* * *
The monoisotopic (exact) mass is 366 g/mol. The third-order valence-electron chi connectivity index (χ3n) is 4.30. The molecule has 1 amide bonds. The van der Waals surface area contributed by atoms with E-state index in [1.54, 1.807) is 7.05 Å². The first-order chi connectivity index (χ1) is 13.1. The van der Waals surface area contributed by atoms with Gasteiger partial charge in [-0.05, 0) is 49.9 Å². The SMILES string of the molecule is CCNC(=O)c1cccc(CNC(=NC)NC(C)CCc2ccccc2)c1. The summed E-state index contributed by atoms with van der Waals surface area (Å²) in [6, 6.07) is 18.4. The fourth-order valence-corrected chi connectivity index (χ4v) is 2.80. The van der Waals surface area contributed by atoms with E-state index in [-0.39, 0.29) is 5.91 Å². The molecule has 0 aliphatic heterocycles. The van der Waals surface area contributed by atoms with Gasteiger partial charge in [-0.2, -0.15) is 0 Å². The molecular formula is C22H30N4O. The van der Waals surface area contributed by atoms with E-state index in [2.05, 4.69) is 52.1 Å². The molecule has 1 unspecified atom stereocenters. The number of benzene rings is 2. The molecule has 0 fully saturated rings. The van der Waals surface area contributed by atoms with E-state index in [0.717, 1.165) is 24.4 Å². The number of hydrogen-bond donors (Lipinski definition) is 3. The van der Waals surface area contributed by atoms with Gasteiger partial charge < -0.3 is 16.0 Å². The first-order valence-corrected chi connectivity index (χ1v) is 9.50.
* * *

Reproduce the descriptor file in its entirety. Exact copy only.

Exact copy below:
The monoisotopic (exact) mass is 366 g/mol. The third-order valence-electron chi connectivity index (χ3n) is 4.30. The molecule has 1 amide bonds. The van der Waals surface area contributed by atoms with E-state index in [1.54, 1.807) is 7.05 Å². The first-order chi connectivity index (χ1) is 13.1. The van der Waals surface area contributed by atoms with Gasteiger partial charge in [-0.05, 0) is 49.9 Å². The SMILES string of the molecule is CCNC(=O)c1cccc(CNC(=NC)NC(C)CCc2ccccc2)c1. The summed E-state index contributed by atoms with van der Waals surface area (Å²) in [6, 6.07) is 18.4. The fourth-order valence-corrected chi connectivity index (χ4v) is 2.80. The van der Waals surface area contributed by atoms with E-state index in [-0.39, 0.29) is 5.91 Å². The molecule has 0 aliphatic heterocycles. The van der Waals surface area contributed by atoms with Gasteiger partial charge in [-0.2, -0.15) is 0 Å². The molecular formula is C22H30N4O. The van der Waals surface area contributed by atoms with E-state index in [2.05, 4.69) is 52.1 Å². The molecule has 1 unspecified atom stereocenters. The number of benzene rings is 2. The molecule has 0 fully saturated rings. The van der Waals surface area contributed by atoms with E-state index in [0.717, 1.165) is 24.4 Å². The number of hydrogen-bond donors (Lipinski definition) is 3. The van der Waals surface area contributed by atoms with Gasteiger partial charge < -0.3 is 16.0 Å². The first-order valence-corrected chi connectivity index (χ1v) is 9.50.